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Trilobites represent a group of sea-living animals that have been extinct for over 250 million years. They are known mainly from their exoskeletons, or shells, that provided a hard protective layer to which soft body tissues and legs were attached during life. The body plan of the trilobite exoskeleton is relatively complex. The name ‘trilobite’ comes from a division of the exoskeleton width-ways into three lobes, 'tri-lobe-ite'. The division is seen as a raised axial region running down the whole length of the trilobite much like a spine, and two flat regions each side called the pleural fields. Another division of three occurs lengthways with a definite head end (the cephalon), middle region (the thorax), and tail (the pygidium).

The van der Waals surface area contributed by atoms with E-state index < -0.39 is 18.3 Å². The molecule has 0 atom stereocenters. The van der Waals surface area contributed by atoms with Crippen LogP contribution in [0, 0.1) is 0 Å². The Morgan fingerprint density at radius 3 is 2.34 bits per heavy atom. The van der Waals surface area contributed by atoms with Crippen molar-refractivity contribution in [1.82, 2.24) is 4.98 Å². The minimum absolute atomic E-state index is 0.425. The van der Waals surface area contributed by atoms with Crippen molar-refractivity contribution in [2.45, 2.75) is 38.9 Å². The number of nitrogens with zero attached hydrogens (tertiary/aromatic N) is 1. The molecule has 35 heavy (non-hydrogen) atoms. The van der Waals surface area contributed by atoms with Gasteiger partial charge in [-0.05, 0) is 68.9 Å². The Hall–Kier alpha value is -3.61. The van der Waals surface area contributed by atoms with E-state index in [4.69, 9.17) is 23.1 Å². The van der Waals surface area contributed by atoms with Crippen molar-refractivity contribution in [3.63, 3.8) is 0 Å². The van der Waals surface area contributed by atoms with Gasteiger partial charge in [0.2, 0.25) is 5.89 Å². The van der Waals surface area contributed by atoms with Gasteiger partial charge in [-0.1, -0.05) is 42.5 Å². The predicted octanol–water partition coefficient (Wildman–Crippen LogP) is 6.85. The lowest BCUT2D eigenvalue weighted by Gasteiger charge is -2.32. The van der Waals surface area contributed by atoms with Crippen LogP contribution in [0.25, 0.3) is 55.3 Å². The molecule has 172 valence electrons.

Everything we know about trilobites comes from fossils, and only relatively recently have they been found with details of segmented legs and antennae. This tells palaeontologists that trilobites are closely related to modern insects, crustaceans and arachnids (spiders and scorpions) grouped together as the arthropods.

There are nine groups of trilobites: the Agnostida, Redlichida, Ptychoparida, Corynexochida, Lichida, Asaphida, Harpetida, Phacopida, Proetida. This website concentrates on the redlichids.

Some trilobites were big!

Paradoxidid trilobites could grow to a large size.
(Suborder Redlichina; Superfamily Redlicoidea)

Author: Sue Beardmore
Last updated: 18/11/06

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Websites produced by students on the MSc Palaeobiology programme in the Department of Earth Sciences at the University of Bristol for academic year 2006-7